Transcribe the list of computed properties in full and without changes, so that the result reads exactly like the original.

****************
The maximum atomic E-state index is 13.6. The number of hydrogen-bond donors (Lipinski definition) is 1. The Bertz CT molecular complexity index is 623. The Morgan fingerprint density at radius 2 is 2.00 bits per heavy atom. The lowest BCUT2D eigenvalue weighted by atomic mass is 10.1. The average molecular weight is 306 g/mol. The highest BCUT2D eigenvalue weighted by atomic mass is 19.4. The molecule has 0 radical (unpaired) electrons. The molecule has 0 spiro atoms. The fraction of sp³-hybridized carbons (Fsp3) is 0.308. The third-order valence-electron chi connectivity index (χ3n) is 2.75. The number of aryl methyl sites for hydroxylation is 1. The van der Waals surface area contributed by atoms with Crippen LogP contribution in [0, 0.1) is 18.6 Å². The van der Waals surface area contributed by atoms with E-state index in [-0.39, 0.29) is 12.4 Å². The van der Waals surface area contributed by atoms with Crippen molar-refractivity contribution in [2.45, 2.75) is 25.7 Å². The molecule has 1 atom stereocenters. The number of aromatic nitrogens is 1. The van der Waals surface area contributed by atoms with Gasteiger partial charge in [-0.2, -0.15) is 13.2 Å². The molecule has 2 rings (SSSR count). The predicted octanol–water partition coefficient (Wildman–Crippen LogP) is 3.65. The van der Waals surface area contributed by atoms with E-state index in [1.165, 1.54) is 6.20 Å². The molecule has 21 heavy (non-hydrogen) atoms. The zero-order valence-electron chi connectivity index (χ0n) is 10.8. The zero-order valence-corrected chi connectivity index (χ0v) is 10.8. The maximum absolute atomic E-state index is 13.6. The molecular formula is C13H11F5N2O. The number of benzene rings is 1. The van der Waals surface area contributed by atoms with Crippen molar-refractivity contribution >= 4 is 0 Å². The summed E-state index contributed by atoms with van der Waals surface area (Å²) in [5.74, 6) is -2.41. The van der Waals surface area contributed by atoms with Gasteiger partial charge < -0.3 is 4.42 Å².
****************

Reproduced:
The maximum atomic E-state index is 13.6. The number of hydrogen-bond donors (Lipinski definition) is 1. The Bertz CT molecular complexity index is 623. The Morgan fingerprint density at radius 2 is 2.00 bits per heavy atom. The lowest BCUT2D eigenvalue weighted by atomic mass is 10.1. The average molecular weight is 306 g/mol. The highest BCUT2D eigenvalue weighted by atomic mass is 19.4. The molecule has 0 radical (unpaired) electrons. The molecule has 0 spiro atoms. The fraction of sp³-hybridized carbons (Fsp3) is 0.308. The third-order valence-electron chi connectivity index (χ3n) is 2.75. The number of aryl methyl sites for hydroxylation is 1. The van der Waals surface area contributed by atoms with Crippen LogP contribution in [0, 0.1) is 18.6 Å². The van der Waals surface area contributed by atoms with E-state index in [-0.39, 0.29) is 12.4 Å². The van der Waals surface area contributed by atoms with Crippen molar-refractivity contribution in [2.45, 2.75) is 25.7 Å². The molecule has 1 atom stereocenters. The number of aromatic nitrogens is 1. The van der Waals surface area contributed by atoms with Gasteiger partial charge in [-0.2, -0.15) is 13.2 Å². The molecule has 2 rings (SSSR count). The predicted octanol–water partition coefficient (Wildman–Crippen LogP) is 3.65. The van der Waals surface area contributed by atoms with E-state index in [1.165, 1.54) is 6.20 Å². The molecule has 21 heavy (non-hydrogen) atoms. The zero-order valence-electron chi connectivity index (χ0n) is 10.8. The zero-order valence-corrected chi connectivity index (χ0v) is 10.8. The maximum absolute atomic E-state index is 13.6. The molecular formula is C13H11F5N2O. The number of benzene rings is 1. The van der Waals surface area contributed by atoms with Crippen molar-refractivity contribution >= 4 is 0 Å². The summed E-state index contributed by atoms with van der Waals surface area (Å²) in [5.74, 6) is -2.41. The van der Waals surface area contributed by atoms with Gasteiger partial charge < -0.3 is 4.42 Å².